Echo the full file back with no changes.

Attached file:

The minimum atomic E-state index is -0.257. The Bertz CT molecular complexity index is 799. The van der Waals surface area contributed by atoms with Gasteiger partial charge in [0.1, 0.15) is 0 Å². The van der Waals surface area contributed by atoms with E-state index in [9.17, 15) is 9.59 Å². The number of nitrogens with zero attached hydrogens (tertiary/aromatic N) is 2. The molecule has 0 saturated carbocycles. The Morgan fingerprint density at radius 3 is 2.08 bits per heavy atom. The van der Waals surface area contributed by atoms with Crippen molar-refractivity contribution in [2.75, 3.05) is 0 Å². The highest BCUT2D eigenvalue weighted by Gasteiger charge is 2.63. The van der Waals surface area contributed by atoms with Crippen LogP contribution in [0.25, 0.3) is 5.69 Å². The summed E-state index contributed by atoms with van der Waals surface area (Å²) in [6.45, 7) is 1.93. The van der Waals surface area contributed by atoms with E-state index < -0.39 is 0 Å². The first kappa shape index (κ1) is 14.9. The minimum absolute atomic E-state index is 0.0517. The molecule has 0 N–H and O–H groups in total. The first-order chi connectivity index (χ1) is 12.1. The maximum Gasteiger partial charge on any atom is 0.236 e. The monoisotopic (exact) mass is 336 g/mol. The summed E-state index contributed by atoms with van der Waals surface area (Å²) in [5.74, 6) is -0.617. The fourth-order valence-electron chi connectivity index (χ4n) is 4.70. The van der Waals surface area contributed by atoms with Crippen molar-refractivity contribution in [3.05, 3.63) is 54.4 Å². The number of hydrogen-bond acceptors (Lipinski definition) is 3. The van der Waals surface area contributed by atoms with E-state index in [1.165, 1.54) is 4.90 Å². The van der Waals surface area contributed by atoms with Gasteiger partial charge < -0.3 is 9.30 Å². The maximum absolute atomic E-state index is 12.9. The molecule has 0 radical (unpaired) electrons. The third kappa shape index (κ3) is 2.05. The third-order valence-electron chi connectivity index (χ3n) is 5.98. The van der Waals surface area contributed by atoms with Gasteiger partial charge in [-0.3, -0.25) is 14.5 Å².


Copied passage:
The minimum atomic E-state index is -0.257. The Bertz CT molecular complexity index is 799. The van der Waals surface area contributed by atoms with Gasteiger partial charge in [0.1, 0.15) is 0 Å². The van der Waals surface area contributed by atoms with E-state index in [9.17, 15) is 9.59 Å². The number of nitrogens with zero attached hydrogens (tertiary/aromatic N) is 2. The molecule has 0 saturated carbocycles. The Morgan fingerprint density at radius 3 is 2.08 bits per heavy atom. The van der Waals surface area contributed by atoms with Crippen molar-refractivity contribution in [2.75, 3.05) is 0 Å². The highest BCUT2D eigenvalue weighted by Gasteiger charge is 2.63. The van der Waals surface area contributed by atoms with Crippen LogP contribution in [0.25, 0.3) is 5.69 Å². The summed E-state index contributed by atoms with van der Waals surface area (Å²) in [6.45, 7) is 1.93. The van der Waals surface area contributed by atoms with E-state index < -0.39 is 0 Å². The first kappa shape index (κ1) is 14.9. The minimum absolute atomic E-state index is 0.0517. The molecule has 0 N–H and O–H groups in total. The first-order chi connectivity index (χ1) is 12.1. The maximum Gasteiger partial charge on any atom is 0.236 e. The monoisotopic (exact) mass is 336 g/mol. The summed E-state index contributed by atoms with van der Waals surface area (Å²) in [5.74, 6) is -0.617. The fourth-order valence-electron chi connectivity index (χ4n) is 4.70. The van der Waals surface area contributed by atoms with Crippen molar-refractivity contribution in [3.05, 3.63) is 54.4 Å². The number of hydrogen-bond acceptors (Lipinski definition) is 3. The van der Waals surface area contributed by atoms with E-state index in [1.165, 1.54) is 4.90 Å². The van der Waals surface area contributed by atoms with Gasteiger partial charge < -0.3 is 9.30 Å². The maximum absolute atomic E-state index is 12.9. The molecule has 0 radical (unpaired) electrons. The third kappa shape index (κ3) is 2.05. The third-order valence-electron chi connectivity index (χ3n) is 5.98. The van der Waals surface area contributed by atoms with Gasteiger partial charge in [-0.3, -0.25) is 14.5 Å².